Placebo-controlled evaluation of four novel compounds for the treatment of schizophrenia and schizoaffective disorder

Herbert Y. Meltzer, Lisa Arvanitis*, Deborah Bauer, Werner Rein

*Corresponding author for this work

Research output: Contribution to journalArticlepeer-review

315 Scopus citations


Objective: Four studies using identical protocols evaluated the safety and efficacy of four novel, evidence-based targets for antipsychotic agents: a neurokinin (NK3) antagonist (SR142801), a serotonin 2A/2C(5-HT 2A/2c) antagonist (SR46349B), a central cannabinoid (CB1) antagonist (SR141716), and a neurotensin (NTS1) antagonist (SR48692). Method: Adults with schizophrenia or schizoaffective disorder (N=481) were randomly assigned in a 3:1:1 ratio to receive fixed doses of investigational drug, placebo, or haloperidol for 6 weeks. Primary efficacy variables included changes from baseline in total score on the Positive and Negative Syndrome Scale, severity of illness score on the Clinical Global Impression (CGI), and total score and psychosis cluster score on the Brief Psychiatric Rating Scale (BPRS). Results: Significantly greater improvement in all primary efficacy variables was seen in the group receiving haloperidol than in the group receiving placebo at 6 weeks (endpoint analyses), indicating the validity of the study. The group receiving the NK3 antagonist showed significantly greater improvement over baseline than the group receiving placebo as measured by Positive and Negative Syndrome Scale total score, CGI severity of illness score, and BPRS psychosis cluster score. Reductions in the Positive and Negative Syndrome Scale total and negative scores in the group receiving the 5-HT2A/2c antagonist were significantly larger than those in the group receiving placebo. The improvements in psychopathology produced by the NK3 and 5-HT2A/2C antagonists were smaller than those produced by haloperidol, although the response to the NK 3 antagonist was positively correlated with plasma levels. The groups receiving the CB1 and NTS1 antagonists did not differ from the group receiving placebo on any outcome measure. All investigational drugs were well tolerated. Conclusions: The novel design used in this study permitted the use of a smaller number of patients receiving placebo to test the efficacy of the four novel compounds. The NK3 and 5-HT2A/2C antagonists showed evidence of efficacy in the treatment of schizophrenia and schizoaffective disorder. Study limitations preclude a definitive conclusion on the efficacy of CB1 and NTS 1 antagonists in the treatment of schizophrenia. Further study of these two promising nondopaminergic mechanisms to treat schizophrenia and schizoaffective disorder appears indicated.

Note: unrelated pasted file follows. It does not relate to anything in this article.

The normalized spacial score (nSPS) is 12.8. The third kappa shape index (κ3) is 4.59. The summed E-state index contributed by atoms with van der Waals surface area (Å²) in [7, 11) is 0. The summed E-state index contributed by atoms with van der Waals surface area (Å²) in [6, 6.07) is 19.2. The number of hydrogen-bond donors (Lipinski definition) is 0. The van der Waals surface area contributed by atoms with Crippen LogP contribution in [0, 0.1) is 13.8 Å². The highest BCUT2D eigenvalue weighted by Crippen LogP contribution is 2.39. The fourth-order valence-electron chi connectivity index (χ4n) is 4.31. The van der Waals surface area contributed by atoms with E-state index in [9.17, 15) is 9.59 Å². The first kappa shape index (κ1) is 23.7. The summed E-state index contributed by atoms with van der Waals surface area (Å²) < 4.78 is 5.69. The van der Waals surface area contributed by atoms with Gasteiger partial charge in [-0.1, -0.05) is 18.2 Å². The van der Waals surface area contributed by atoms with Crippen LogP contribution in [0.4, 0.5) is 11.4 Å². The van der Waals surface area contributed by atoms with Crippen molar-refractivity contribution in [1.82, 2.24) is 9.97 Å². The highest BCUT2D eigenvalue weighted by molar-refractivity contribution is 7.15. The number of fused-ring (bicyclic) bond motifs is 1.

Original languageEnglish (US)
Pages (from-to)975-984
Number of pages10
JournalAmerican Journal of Psychiatry
Issue number6
StatePublished - Jun 2004

ASJC Scopus subject areas

  • Psychiatry and Mental health


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